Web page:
At a meeting of the board of directors in June 1999, the CEOs of Steel Authority of India's (SAIL) four plants – V. Gujral (Bhilai), S. B. Singh (Durgapur), B.K. Singh (Bokaro), and A.K. Singh (Rourkela) made their usual presentations on their performance projections. One after the other, they got up to describe how these units were going to post huge losses, once again, in the first quarter of 1999-2000. After incurring a huge loss of Rs 15.74 billion in the financial year 1998-99 (the first in the last 12 years), the morale in the company was extremely low. The joke at SAIL's headquarters in Delhi was that the company's fortunes would change only if a VRS was offered to its CEOs – not just the workers.
SAIL was the world's 10th largest and India's largest steel manufacturer with a 33% share in the domestic market. In the financial year 1999-2000, the company generated revenues of Rs. 162.5 billion and incurred a net loss of Rs 17.2 billion.
Yet, as on February 23, 2001, SAIL had a market valuation of just Rs. 340.8 billion, a meager amount considering the fact that the company owned four integrated and two special steel plants.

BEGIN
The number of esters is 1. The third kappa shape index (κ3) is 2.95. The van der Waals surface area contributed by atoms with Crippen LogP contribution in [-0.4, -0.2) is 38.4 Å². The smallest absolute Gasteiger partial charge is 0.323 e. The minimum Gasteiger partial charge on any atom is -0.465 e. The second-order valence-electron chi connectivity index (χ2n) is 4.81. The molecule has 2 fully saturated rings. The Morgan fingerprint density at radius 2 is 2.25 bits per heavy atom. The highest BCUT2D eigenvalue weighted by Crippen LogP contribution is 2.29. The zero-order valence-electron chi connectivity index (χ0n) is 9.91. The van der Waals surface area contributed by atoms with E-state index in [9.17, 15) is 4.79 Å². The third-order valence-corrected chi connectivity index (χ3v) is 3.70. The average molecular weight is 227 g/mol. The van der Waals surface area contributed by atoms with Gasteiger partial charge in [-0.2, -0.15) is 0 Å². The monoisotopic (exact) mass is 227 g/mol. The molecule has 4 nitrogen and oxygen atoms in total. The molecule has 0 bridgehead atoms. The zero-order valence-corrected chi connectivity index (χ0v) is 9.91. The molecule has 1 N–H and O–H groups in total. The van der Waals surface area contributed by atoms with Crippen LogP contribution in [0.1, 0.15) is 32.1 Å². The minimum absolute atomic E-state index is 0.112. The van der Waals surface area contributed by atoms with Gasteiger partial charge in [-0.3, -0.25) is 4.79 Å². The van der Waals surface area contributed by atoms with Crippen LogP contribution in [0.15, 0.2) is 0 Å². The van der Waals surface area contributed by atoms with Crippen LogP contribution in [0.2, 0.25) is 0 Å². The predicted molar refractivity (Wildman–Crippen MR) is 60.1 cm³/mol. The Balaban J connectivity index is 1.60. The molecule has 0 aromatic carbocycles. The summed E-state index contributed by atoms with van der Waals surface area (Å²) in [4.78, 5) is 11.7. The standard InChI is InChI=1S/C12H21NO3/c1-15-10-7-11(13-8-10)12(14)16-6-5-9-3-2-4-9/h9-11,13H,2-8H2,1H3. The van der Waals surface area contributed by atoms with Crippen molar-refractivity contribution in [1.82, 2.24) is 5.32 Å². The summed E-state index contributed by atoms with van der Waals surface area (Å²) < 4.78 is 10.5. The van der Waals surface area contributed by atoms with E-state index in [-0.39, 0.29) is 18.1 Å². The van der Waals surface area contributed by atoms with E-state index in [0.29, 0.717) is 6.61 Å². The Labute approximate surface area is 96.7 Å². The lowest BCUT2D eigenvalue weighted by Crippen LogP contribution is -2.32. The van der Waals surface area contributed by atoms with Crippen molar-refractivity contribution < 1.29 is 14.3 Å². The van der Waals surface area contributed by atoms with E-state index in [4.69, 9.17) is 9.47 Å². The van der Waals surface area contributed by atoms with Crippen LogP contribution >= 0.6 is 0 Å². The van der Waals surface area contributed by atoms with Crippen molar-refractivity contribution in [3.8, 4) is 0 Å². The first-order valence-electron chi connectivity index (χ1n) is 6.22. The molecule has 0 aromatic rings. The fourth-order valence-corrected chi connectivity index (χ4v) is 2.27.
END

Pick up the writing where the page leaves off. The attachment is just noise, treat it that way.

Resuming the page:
SAIL was formed in 1973 as a holding company of the government owned steel and associated input companies.
In 1978, the subsidiary companies including Durgapur Mishra Ispat Ltd, Bokaro Steels Ltd, Hindustan Steel Works Ltd, Salem Steel Ltd., SAIL International Ltd were all dissolved and merged with SAIL. In 1979, the Government transferred to it the ownership of Indian Iron and Steel Company Ltd. (IISCO) which became a wholly owned subsidiary of SAIL. SAIL operated four integrated steel plants, located at Durgapur (WB), Bhilai (MP), Rourkela (Orissa) and Bokaro (Bihar). The company also operated two alloy/special steel plants located at Durgapur (WB) and Salem (Tamil Nadu). The Durgapur and Bhilai plants were pre-dominantly long products2 plants, whereas the Rourkela and Bokaro plants had facilities for manufacturing flat products